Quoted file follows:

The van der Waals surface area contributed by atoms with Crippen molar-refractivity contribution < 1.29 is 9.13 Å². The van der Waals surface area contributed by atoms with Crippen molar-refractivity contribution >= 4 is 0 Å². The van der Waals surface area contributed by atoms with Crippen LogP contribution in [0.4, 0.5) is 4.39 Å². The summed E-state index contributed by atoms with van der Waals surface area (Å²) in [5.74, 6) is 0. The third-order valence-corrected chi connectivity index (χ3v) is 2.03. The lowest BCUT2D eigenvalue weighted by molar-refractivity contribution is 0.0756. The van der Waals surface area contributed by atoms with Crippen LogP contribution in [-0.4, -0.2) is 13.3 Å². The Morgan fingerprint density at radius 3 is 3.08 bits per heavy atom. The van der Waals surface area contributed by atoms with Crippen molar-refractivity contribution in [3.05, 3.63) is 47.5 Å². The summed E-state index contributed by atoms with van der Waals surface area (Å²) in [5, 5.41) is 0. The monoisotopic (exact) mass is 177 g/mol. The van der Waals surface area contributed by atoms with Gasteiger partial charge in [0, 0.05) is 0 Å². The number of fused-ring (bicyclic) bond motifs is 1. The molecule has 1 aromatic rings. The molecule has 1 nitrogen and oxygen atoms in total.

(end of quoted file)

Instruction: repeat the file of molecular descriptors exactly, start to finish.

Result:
The van der Waals surface area contributed by atoms with Crippen molar-refractivity contribution < 1.29 is 9.13 Å². The van der Waals surface area contributed by atoms with Crippen molar-refractivity contribution >= 4 is 0 Å². The van der Waals surface area contributed by atoms with Crippen LogP contribution in [0.4, 0.5) is 4.39 Å². The summed E-state index contributed by atoms with van der Waals surface area (Å²) in [5.74, 6) is 0. The third-order valence-corrected chi connectivity index (χ3v) is 2.03. The lowest BCUT2D eigenvalue weighted by molar-refractivity contribution is 0.0756. The van der Waals surface area contributed by atoms with Crippen LogP contribution in [-0.4, -0.2) is 13.3 Å². The Morgan fingerprint density at radius 3 is 3.08 bits per heavy atom. The van der Waals surface area contributed by atoms with Crippen molar-refractivity contribution in [3.05, 3.63) is 47.5 Å². The summed E-state index contributed by atoms with van der Waals surface area (Å²) in [5, 5.41) is 0. The monoisotopic (exact) mass is 177 g/mol. The van der Waals surface area contributed by atoms with Gasteiger partial charge in [0, 0.05) is 0 Å². The number of fused-ring (bicyclic) bond motifs is 1. The molecule has 1 aromatic rings. The molecule has 1 nitrogen and oxygen atoms in total.